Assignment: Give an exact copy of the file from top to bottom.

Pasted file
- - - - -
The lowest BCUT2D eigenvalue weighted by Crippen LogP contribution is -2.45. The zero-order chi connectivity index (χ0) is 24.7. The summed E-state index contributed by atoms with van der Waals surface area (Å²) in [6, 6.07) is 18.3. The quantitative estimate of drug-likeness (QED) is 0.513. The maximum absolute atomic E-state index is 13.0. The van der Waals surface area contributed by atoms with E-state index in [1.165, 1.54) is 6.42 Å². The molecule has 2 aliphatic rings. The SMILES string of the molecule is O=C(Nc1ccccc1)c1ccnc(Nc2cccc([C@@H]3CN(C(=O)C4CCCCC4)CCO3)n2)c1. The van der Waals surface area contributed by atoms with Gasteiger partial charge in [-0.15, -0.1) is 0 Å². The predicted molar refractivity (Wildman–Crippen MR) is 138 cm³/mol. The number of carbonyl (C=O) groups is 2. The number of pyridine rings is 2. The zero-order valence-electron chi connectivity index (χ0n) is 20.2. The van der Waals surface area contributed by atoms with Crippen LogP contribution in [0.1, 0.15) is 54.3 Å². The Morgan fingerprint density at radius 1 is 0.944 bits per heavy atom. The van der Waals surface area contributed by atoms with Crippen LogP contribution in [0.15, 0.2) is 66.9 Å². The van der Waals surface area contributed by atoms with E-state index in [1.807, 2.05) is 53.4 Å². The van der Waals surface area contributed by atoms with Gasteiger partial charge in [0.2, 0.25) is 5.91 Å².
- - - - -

The lowest BCUT2D eigenvalue weighted by Crippen LogP contribution is -2.45. The zero-order chi connectivity index (χ0) is 24.7. The summed E-state index contributed by atoms with van der Waals surface area (Å²) in [6, 6.07) is 18.3. The quantitative estimate of drug-likeness (QED) is 0.513. The maximum absolute atomic E-state index is 13.0. The van der Waals surface area contributed by atoms with E-state index in [1.165, 1.54) is 6.42 Å². The molecule has 2 aliphatic rings. The SMILES string of the molecule is O=C(Nc1ccccc1)c1ccnc(Nc2cccc([C@@H]3CN(C(=O)C4CCCCC4)CCO3)n2)c1. The van der Waals surface area contributed by atoms with Gasteiger partial charge in [-0.15, -0.1) is 0 Å². The predicted molar refractivity (Wildman–Crippen MR) is 138 cm³/mol. The number of carbonyl (C=O) groups is 2. The number of pyridine rings is 2. The zero-order valence-electron chi connectivity index (χ0n) is 20.2. The van der Waals surface area contributed by atoms with Crippen LogP contribution in [0.1, 0.15) is 54.3 Å². The Morgan fingerprint density at radius 1 is 0.944 bits per heavy atom. The van der Waals surface area contributed by atoms with Crippen LogP contribution in [0.15, 0.2) is 66.9 Å². The van der Waals surface area contributed by atoms with E-state index in [1.807, 2.05) is 53.4 Å². The van der Waals surface area contributed by atoms with Gasteiger partial charge in [0.2, 0.25) is 5.91 Å².